Harvard endowment posted 27 percent loss
Harvard University's endowment lost 27.3 percent of its value in its most recent fiscal year, or nearly $11 billion, as tumultuous markets ate away at one of the school's main sources of funding and forced a number of cutbacks.
In a report issued today, Harvard Management said the school's endowment was down to $26 billion at June 30, compared to $37 billion the year earlier. As Harvard relies on the endowment for one-third of its annual budget, the losses forced it to slash expenses and lay off 275 people in June.
For the endowment, the losses were a stunning rebuke of investment strategies that in previous years had produced tremendous gains, and made the fund's managers the envy of the university endowment world. Now though, Harvard Management's new chief, Jane Mendillo, said she is adopting a number of changes, including hiring new investment managers and revamping how the fund looks for investment ideas.
Importantly one of those changes will include keeping hundreds of millions of in cash on hand to serve as a cushion and prevent, for example, the fund from having to unload assets at fire-sale prices to raise money, which only compounds losses. In her report Mendillo said that a factor in last year's poor performance was "a lack of ready liquidity in the portfolio to meet our obligations, along with the needs of the university."
Harvard University declined to say whether the endowment's cash crunch contributed directly to its urgent response to cut expense.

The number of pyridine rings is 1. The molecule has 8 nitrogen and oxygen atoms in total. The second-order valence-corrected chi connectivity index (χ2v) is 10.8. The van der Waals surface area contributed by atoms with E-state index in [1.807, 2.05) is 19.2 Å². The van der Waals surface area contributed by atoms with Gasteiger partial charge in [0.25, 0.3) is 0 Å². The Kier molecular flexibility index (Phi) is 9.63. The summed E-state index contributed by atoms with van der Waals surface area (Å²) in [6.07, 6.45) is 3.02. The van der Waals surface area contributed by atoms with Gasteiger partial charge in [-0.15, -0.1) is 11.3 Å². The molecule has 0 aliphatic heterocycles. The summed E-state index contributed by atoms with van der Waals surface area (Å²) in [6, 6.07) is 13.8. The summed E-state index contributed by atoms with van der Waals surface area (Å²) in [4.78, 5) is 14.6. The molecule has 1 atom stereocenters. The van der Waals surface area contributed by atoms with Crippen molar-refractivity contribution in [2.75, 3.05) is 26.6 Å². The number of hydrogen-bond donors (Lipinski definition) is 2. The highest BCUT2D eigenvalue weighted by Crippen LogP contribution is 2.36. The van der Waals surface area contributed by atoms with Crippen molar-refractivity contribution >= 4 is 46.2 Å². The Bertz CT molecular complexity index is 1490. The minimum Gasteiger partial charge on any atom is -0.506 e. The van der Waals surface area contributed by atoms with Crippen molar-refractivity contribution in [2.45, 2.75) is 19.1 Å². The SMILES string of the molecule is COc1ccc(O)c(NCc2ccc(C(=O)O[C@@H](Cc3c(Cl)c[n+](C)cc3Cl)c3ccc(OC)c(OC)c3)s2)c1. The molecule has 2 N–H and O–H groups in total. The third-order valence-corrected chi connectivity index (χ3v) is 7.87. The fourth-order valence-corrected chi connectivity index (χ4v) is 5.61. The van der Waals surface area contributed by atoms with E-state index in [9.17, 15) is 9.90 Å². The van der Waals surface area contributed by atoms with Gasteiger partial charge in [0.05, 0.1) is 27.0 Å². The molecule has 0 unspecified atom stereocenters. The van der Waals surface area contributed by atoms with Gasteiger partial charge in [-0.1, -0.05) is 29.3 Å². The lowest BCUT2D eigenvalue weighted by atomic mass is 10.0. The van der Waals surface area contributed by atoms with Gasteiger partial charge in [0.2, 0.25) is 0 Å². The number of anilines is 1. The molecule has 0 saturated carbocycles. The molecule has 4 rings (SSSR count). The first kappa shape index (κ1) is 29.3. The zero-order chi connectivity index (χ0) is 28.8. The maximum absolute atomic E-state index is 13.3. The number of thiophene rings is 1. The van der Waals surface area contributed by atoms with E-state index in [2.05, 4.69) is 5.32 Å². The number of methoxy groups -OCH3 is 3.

While saying it would be a mistake to back away from the fund's long-term strategy Mendillo said that one of the "lessons learned" by the firm was to bring its appetite for riskier investments more in line with Harvard's financial needs. Long term, the Harvard endowment is still well ahead of similarly sized funds. It's gained an average 6.2 percent annually for the past five years, compared with 2.5 percent for similar funds tracked by Wilshire Associates, a consulting firm. And over 10 years, Harvard is up 8.9 percent annually, despite last year's huge loss, compared to an average 3.2 percent annual gain for other funds.
Two things went very badly last year. First, the big mix of assets that Harvard has used -- from hedge funds and private equity to commodities and natural resources -- failed to protect the endowment from the plunging markets. As Mendillo acknowledged in the report, with few exceptions, "nearly every asset class did poorly." Indeed had the fund last year simply split its investments in a conventional mix of 60 percent stocks and 40 percent bonds, it would have lost only half as much money.
A second contributor was the fund's historically small, even negative cash position, which backfired amid the chaos. Harvard went into 2009 with a negative 3 percent cash in its portfolio, meaning it was borrowing money to squeeze extra returns out of its investments. (In prior years, the cash position was even lower, at negative 5 percent.) Mendillo has shifted that dramatically, to keep 2 percent of the fund, or more than $500 million, in cash.